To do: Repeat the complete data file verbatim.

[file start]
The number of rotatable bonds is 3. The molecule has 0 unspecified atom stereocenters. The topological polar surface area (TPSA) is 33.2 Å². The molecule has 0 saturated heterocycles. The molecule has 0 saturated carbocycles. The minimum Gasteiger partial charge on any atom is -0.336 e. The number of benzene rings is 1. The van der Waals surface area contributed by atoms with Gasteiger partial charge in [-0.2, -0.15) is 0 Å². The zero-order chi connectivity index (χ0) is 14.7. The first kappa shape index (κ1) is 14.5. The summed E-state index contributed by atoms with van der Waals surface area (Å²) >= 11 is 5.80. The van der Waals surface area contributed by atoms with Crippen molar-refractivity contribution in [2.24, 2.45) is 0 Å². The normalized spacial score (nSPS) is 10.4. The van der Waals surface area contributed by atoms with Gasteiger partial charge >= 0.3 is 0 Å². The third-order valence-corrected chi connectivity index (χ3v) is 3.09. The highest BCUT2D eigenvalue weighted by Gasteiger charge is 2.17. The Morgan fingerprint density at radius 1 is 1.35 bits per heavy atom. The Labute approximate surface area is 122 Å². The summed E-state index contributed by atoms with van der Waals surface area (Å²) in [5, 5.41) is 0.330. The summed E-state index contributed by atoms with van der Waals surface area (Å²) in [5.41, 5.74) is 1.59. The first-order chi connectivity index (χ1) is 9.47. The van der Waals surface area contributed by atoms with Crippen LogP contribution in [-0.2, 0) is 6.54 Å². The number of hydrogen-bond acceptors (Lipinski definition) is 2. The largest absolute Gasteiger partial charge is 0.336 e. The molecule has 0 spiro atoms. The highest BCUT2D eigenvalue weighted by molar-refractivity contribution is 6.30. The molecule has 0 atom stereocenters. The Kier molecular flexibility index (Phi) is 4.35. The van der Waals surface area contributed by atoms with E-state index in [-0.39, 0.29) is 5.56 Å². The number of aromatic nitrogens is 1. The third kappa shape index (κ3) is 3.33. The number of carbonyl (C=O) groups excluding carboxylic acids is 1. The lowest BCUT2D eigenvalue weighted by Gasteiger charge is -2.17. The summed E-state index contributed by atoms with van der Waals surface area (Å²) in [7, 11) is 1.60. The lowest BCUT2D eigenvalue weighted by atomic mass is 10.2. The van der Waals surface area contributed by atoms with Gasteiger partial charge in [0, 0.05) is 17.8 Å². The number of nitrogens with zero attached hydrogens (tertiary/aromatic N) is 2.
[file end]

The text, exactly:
The number of rotatable bonds is 3. The molecule has 0 unspecified atom stereocenters. The topological polar surface area (TPSA) is 33.2 Å². The molecule has 0 saturated heterocycles. The molecule has 0 saturated carbocycles. The minimum Gasteiger partial charge on any atom is -0.336 e. The number of benzene rings is 1. The van der Waals surface area contributed by atoms with Gasteiger partial charge in [-0.2, -0.15) is 0 Å². The zero-order chi connectivity index (χ0) is 14.7. The first kappa shape index (κ1) is 14.5. The summed E-state index contributed by atoms with van der Waals surface area (Å²) >= 11 is 5.80. The van der Waals surface area contributed by atoms with Crippen molar-refractivity contribution in [2.24, 2.45) is 0 Å². The normalized spacial score (nSPS) is 10.4. The van der Waals surface area contributed by atoms with Gasteiger partial charge >= 0.3 is 0 Å². The third-order valence-corrected chi connectivity index (χ3v) is 3.09. The highest BCUT2D eigenvalue weighted by Gasteiger charge is 2.17. The Morgan fingerprint density at radius 1 is 1.35 bits per heavy atom. The Labute approximate surface area is 122 Å². The summed E-state index contributed by atoms with van der Waals surface area (Å²) in [5, 5.41) is 0.330. The summed E-state index contributed by atoms with van der Waals surface area (Å²) in [5.41, 5.74) is 1.59. The first-order chi connectivity index (χ1) is 9.47. The van der Waals surface area contributed by atoms with Crippen LogP contribution in [-0.2, 0) is 6.54 Å². The number of hydrogen-bond acceptors (Lipinski definition) is 2. The largest absolute Gasteiger partial charge is 0.336 e. The molecule has 0 spiro atoms. The highest BCUT2D eigenvalue weighted by molar-refractivity contribution is 6.30. The molecule has 0 atom stereocenters. The Kier molecular flexibility index (Phi) is 4.35. The van der Waals surface area contributed by atoms with E-state index in [-0.39, 0.29) is 5.56 Å². The number of aromatic nitrogens is 1. The third kappa shape index (κ3) is 3.33. The number of carbonyl (C=O) groups excluding carboxylic acids is 1. The lowest BCUT2D eigenvalue weighted by Gasteiger charge is -2.17. The summed E-state index contributed by atoms with van der Waals surface area (Å²) in [7, 11) is 1.60. The lowest BCUT2D eigenvalue weighted by atomic mass is 10.2. The van der Waals surface area contributed by atoms with Gasteiger partial charge in [0, 0.05) is 17.8 Å². The number of nitrogens with zero attached hydrogens (tertiary/aromatic N) is 2.